The influence of differing rates of increase of the atmospheric CO2 concentration on the climatic response is investigated using a coupled ocean-atmosphere model. Five transient integrations are performed each using a different constant exponential rate of CO2 increase ranging from 4% yr-1 to 0.25% yr-1. By the time of CO2 doubling, the surface air temperature response in all the transient integrations is locally more than 50% and globally more than 35% of the equilibrium response. The land-sea contrast in the warming, which is evident in the equilibrium results, is larger in all the transient experiments. The land-sea difference in the response increases with the rate of increase in atmospheric CO2 concentration. The thermohaline circulation (THC) weakens in response to increasing atmospheric CO2 concentration in all the transient integrations, confirming earlier work. The results also indicate that the slower the rate of increase, the larger the weakening of the THC by the time of doubling. Two of the transient experiments are continued beyond the time of CO2 doubling with the CO2 concentration maintained at that level. The amount of weakening of the THC after the CO2 stops increasing is smaller in the experiment with the slower rate of CO2 increase, indicating that the coupled system has more time to adjust to the forcing when the rate of CO2 increase is slower. After a period of slow overturning, the THC gradually recovers and eventually regains the intensity found in the control integration, so that the equilibrium THC is very similar in the control and doubled CO2 integrations. Considering only the sea level changes due to the thermal expansion of seawater, the integration with the slowest rate of increase in CO2 concentration (i.e., 0.25% yr-1) has the largest globally averaged sea level rise by the time of CO2 doubling (about 42 cm). However, only a relatively small fraction of the equilibrium sea level rise of 1.9 m is realized by the time of doubling in all the transient integrations. This implies that sea level continues to rise long after the CO2 concentration stops increasing, as the warm anomaly penetrates deeper into the ocean.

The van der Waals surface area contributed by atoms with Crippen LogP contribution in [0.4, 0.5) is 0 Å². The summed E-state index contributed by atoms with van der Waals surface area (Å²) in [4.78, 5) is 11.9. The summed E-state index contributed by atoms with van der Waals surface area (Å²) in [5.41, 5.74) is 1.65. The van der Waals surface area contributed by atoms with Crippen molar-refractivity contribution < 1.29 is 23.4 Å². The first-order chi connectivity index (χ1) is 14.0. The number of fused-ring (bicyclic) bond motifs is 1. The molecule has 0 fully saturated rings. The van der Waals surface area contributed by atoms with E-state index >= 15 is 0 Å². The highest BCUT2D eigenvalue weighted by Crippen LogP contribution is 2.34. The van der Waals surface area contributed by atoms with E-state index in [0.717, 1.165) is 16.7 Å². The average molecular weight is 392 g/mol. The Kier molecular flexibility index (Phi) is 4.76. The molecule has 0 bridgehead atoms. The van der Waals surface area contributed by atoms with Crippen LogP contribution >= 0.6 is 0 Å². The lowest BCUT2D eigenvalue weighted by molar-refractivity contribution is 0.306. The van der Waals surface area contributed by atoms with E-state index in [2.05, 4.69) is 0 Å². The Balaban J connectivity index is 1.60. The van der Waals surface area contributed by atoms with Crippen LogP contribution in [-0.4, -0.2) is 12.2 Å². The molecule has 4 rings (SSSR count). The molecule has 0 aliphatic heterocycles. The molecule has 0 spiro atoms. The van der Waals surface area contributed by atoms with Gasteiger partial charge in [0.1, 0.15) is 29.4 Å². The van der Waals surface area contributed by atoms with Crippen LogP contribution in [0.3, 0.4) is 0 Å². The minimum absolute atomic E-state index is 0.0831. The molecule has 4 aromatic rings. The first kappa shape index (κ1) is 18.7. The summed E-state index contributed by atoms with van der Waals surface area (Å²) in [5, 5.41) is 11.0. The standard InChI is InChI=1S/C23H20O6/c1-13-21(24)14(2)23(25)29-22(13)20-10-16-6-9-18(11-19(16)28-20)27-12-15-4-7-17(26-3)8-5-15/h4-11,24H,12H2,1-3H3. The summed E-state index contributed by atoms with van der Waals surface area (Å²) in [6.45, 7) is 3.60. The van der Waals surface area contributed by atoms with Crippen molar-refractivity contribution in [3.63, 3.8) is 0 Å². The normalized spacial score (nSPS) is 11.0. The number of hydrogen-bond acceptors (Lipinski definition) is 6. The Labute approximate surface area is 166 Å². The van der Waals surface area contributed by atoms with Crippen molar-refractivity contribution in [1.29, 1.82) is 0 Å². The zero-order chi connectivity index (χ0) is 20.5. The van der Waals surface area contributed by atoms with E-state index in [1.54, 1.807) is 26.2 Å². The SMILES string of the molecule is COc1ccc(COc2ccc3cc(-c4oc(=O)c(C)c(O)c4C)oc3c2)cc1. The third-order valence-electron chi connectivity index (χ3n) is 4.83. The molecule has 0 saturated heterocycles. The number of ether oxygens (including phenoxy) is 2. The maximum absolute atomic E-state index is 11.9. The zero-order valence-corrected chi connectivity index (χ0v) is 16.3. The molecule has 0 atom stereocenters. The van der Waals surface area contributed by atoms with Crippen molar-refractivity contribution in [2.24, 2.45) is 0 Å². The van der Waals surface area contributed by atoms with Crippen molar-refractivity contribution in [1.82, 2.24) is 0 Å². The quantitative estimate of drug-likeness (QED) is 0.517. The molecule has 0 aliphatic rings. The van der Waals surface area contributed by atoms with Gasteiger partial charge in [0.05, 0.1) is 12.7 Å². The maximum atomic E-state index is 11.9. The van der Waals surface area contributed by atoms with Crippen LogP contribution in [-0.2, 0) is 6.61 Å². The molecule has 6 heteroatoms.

|Original language||English (US)|
|Number of pages||14|
|Journal||Journal of Climate|
|Issue number||8 PART 1|
|State||Published - Aug 1 1999|
All Science Journal Classification (ASJC) codes
- Atmospheric Science